This is a guest post by Todd. A writer, blogger, and conflict resolution specialist; he blogs about his travels and adventures at Todd’s Wanderings. He currently lives in Kosovo, and lived in Japan near Kyoto for over five years. He’s working on his first book about walking the 900 mile Japanese Shikoku Pilgrimage, twice.
2 Days in Kyoto- Navigate the City Like a Local
Kyoto is one of those magical cities that every person should visit. However, like all proper Japanese maidens its secrets take a long time to discover. Its beauty lies in the glimpse of a geisha as she flirts around a corner, the hidden alleyway sheltering a 400 year old noodle house, or the tiny garden hidden from view but tended to as honestly as a member of the family. All of this is hidden amongst the disaster of post WWII urban planning and the waves of ugly concrete and electrical lines that spread out from city’s center.
It takes commitment to experience the elegant Kyoto, time the typical visitor doesn’t have. For those looking for rare glimpses that have delighted travelers for centuries here is list of my favorite places that can be experienced in any two day trip.
Walk Through Higashiyama – (Takes a full day so start early!)
The bastion of cultural protection, Higashiyama (literally “Eastern Mountains”) has maintained the feeling of old Kyoto with its massive temples, narrow alleyways, quite gardens and tiled wooden houses. Start your walk towards the Buddhist temple Kyomizu-dera, where you’ll find spectacular views of Kyoto from the main veranda supported by hundreds of pillars. DON’T approach the temple from the main road, instead find the small road just south and follow it through the ancient hillside cemetery, perhaps the most scenic and ignored area of Kyoto!
Continue your walk north and take a tea break in the traditionally restored neighborhood of Sannen-Zaka. Move on hitting any shrine or temple you see (there are tons) and you’ll end up in Gion, the famous entertainment and geisha district. Remember this area as you’ll want to come back in the early evening for your best chance of catching a glimpse of a geisha or maiko (apprentice geisha). Stay for dinner and drinks on Pontocho-dori, a small road where hundreds of little restaurants compete for your taste buds.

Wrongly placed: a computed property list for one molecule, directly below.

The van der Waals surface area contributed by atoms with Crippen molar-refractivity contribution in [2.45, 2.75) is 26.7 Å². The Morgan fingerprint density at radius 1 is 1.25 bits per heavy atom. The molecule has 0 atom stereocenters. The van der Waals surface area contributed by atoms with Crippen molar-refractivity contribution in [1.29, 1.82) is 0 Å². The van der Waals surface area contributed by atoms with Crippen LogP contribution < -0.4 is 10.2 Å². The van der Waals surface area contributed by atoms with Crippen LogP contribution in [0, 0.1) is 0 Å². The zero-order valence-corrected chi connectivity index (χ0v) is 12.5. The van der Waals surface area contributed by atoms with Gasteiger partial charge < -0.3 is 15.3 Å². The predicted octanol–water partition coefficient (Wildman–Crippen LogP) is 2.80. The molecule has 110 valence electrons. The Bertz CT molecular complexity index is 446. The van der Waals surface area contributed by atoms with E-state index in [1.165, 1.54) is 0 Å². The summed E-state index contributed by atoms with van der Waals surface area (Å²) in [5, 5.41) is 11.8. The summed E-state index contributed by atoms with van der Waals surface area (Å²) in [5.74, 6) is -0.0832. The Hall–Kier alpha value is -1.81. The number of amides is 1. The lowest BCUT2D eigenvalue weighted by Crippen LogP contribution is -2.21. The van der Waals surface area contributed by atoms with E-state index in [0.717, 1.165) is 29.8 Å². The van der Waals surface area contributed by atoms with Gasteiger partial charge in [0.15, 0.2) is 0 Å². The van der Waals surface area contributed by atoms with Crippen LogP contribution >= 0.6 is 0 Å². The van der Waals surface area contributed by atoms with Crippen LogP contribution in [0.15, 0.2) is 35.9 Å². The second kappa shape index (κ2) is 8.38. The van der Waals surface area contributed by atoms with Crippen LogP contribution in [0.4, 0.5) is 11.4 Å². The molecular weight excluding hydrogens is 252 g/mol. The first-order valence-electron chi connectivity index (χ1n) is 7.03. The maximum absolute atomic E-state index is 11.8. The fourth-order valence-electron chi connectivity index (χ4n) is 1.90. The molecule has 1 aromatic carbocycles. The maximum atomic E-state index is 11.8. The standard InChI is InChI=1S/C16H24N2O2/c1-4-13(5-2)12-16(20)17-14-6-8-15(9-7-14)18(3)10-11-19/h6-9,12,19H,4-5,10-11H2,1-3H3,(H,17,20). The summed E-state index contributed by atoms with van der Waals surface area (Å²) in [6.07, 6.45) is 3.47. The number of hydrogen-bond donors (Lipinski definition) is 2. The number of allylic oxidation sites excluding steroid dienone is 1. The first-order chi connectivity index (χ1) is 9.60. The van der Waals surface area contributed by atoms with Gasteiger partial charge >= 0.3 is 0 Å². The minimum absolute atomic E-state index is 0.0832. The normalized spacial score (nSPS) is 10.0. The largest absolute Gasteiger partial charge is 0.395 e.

The northern section of Higashiyama starts from Kaege Station on Tozai subway line. Hit the massive, ancient and delightful Nanzen-ji. Don’t forget to explore all of the sub-temples. Continue north and find your own favorites, with 2,000 temples and shrines in Kyoto I’m sure you will find something. Pass through the Tetsugaku-no-michi (path of philosophy), a pedestrian path along a canal lined with cherry blossom trees. Complete your walk at Ginkaku-ji, temple of the silver pavilion. There is no silver pavilion but it boast one the most impressive tea gardens in all of Kyoto and is often overlooked by most visitors.
Kinkaku-ji and Ryoan-ji Temples
Located near each other in Northwest Kyoto these two temples can easily be combined in a morning session, which is probably better as they can become packed with visitors quickly. Kinkaku-ji with its famed “Golden Pavilion” is an impressive ostentatious temple originally built as the retirement villa of Shogun Ashikaga Yoshimitsu. The Zen temple Ryoan-ji with its austere rock garden stands in stark contrast to affluence in the neighborhood. Arrive early before the crowds and the annoying loudspeaker.
Located in the western mountains of Kyoto this is a busy tourist town, but the delight is in the temples and quite areas up the hill. Experience shojin-ryori, the vegetarian cuisine developed by Zen monks, at Tenryu-ji. Explore the temple before exiting by the north gate to wander through the amazingly green bamboo forest. This is the most beautiful part of the area so walk slowly and enjoy it.
Fushimi Inari Taisha
One of the most mystical places in Kyoto, this Shinto shrine is dedicated to the god for rice and business, Inari. Located on a hillside, over 10,000 red tori gates line the paths transporting any visitor into another world. Come during the early evening just before sunset for a heightened sense of the other side as you get lost within the winding paths and statues of sly foxes, Inari’s messengers. The shrine is just a 5 minute train ride from Kyoto station on the JR Nara line.
What guide would be complete without advice on drinking and eating with the locals? There is not a huge club scene in Kyoto (head to Osaka instead) but small bars are everywhere. Visit Kiyamachi between Nijo and Sanjo for an area teeming with small bars and restaurants. No suggestions here other than find a random place and enjoy. Oh, and good luck finding your way out of the side streets afterward! If you want to drink with the younger crowd, buy yourself an oversized beer (or three) at a convenience store and head to the Sanjo bridge nearby and grab a seat on the banks of the Kamogawa river. There is sure to be some group jamming to an acoustic guitar.